AfterWords: June 2009
June 2009
The Learning that begins after the bell
Afterschool News, A Newsletter of the SEDL National Center for Quality Afterschool

More Than Homework: Building Study Skills

Many expanded learning programs include time for students to complete homework after school. To achieve academic success, however, students don’t just need time to complete homework. They also need to develop study skills that will help them succeed. Tutoring, Mentoring, and Building Study Skills is one of the promising practices in the homework section of the Afterschool Training Toolkit, and it outlines ways you can help students acquire study skills.

The first step in successful tutoring and mentoring programs is to identify the subjects in which students need help. For example, if students have ongoing questions about homework in a particular subject area, they may need tutoring in that subject. Consider whether one-on-one or small-group tutoring would be more appropriate. Next, determine the best tutoring match: Is the ideal tutor an afterschool instructor, a teacher, or another student?

To help students develop study skills, remember the three Ms essential to mentoring students to succeed in homework: motivation, monitoring, and modeling. To increase motivation, create an open and positive atmosphere, help students feel valued, and give frequent and positive feedback and praise. Monitor students by circulating around the room looking for verbal and nonverbal cues for attention. When helping students who need attention, ask open-ended questions and give students time to think before answering questions. Modeling positive behavior is also important for student success. Always be positive when helping students with homework.

To complete their homework, students may need certain skills that are not taught in the school curriculum. For example, students may need help developing supplemental skills such as time management, note-taking, and test preparation. You can

  • help students establish goals and timelines that divide their assignments and projects into smaller parts;
  • help students study nonfiction text by having them write down emphasized words (boldface, italicized, etc.) on a separate sheet of paper that can serve as a study guide;
  • help students determine what information to study for quizzes or tests and ask them expected test questions; and
  • provide resources (e.g., books and Web sites) on study skills for students and review these resources yourself to help identify any additional skills your students may need.


The SEDL National Center for Quality Afterschool helps state education agencies and local practitioners develop high-quality programs for academic enrichment as well as youth development activities.

Group of students at the library Recommended Resource
Stories from the field

Girls doing homework together
“Students who regularly did not complete their homework now experience the rewards of coming to school with it done.”

Kay Haneca

ECHO Charter School 21st Century Program
Echo, Minnesota

At ECHO Charter School, the instructors know that a successful transformation in a student’s academic performance can begin in afterschool. All 68 students, in grades 3 through 11, in the school’s afterschool program must complete their homework before they can participate in other activities. According to program co-coordinator Kay Haneca, “We have found that students who regularly did not complete their homework [before attending afterschool] now experience the rewards of coming to school with it done. They have started to work harder on completing homework on their own.”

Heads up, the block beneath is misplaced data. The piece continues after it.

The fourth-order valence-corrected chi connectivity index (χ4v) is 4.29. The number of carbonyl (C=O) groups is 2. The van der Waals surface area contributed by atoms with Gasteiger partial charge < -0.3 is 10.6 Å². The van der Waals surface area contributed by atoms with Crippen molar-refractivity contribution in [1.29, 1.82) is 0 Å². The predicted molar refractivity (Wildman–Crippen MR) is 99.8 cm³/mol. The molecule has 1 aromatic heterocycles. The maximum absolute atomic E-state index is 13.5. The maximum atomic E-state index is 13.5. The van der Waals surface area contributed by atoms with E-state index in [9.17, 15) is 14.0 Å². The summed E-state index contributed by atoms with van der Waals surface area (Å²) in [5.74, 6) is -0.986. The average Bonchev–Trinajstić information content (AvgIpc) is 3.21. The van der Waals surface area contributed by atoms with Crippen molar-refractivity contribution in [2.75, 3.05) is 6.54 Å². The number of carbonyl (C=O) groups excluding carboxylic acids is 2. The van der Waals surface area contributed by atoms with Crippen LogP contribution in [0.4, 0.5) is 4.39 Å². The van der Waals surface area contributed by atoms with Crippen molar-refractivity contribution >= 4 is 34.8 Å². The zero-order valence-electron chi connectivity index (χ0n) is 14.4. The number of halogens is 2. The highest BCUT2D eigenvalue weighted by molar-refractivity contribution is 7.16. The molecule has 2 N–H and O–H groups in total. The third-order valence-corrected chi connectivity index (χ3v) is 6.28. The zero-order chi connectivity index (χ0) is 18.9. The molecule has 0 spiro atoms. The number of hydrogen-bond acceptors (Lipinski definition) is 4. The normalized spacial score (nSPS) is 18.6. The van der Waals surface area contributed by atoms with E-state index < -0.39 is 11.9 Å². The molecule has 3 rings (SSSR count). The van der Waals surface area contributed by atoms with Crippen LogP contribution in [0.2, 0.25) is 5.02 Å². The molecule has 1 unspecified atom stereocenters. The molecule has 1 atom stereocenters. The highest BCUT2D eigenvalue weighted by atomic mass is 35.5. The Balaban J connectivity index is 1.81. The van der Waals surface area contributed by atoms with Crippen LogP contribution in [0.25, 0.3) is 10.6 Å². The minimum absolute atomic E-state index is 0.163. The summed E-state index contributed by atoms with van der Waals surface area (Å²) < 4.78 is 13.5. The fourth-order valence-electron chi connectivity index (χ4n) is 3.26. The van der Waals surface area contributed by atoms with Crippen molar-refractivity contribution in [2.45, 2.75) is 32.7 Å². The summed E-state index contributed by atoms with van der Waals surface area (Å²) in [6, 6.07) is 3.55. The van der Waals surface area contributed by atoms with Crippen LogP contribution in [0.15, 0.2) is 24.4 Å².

To support their tutoring efforts, instructors consult with day-school teachers to learn about students’ assignments and special projects or if they are falling behind on their work. Afterschool nstructors allot a minimum of 30 minutes to homework completion and regularly schedule time for tutoring. Tutors help students understand their homework content and complete it on time.

According to Haneca, when students feel cared for, they try harder. She also attributes the program’s success to cooperation, communication, high expectations, and positive attitudes. The program’s structure and emphasis on homework helps ensure that the work done in afterschool will benefit students’ day-school performance. “Most of our students are excited to go home with their homework completed,” says Haneca. By offering homework help and tutoring in afterschool, the program at ECHO also helps ensure that the school fulfills its motto: Every Child Has Opportunities.

In Your Words Training tip Events Calendar

To participate in this survey and view results, submit your vote now.

What do you think is best way to ensure that students get the most out of homework time in an expanded learning program?


Give Them a Break
While it is important for students to develop the habit of finishing their homework before beginning other activities, they may also be ready for a break if they have just finished the school day. Consider giving students a chance to eat a snack and complete a brief warm-up activity as a way of transitioning into homework time. This break doesn’t need to last very long, but it will give students a chance to rest before tackling the books.

July 7-9

21st Century Community Learning Centers Summer Institute
Nashville, TN

July 9

Summer Learning Day

For more events, visit our calendar.

This e-mail was sent by:
Laura Shankland

Editor: Laura Shankland
Designer: Shaila Abdullah

National Center for Quality Afterschool

You are welcome to reproduce issues of AfterWords and distribute copies at no cost to recipients. Please credit SEDL as publisher. Link to PDF versions of AfterWords is available here. For additional uses, please fill out and submit a copyright request form.

Copyright © 2009 by SEDL.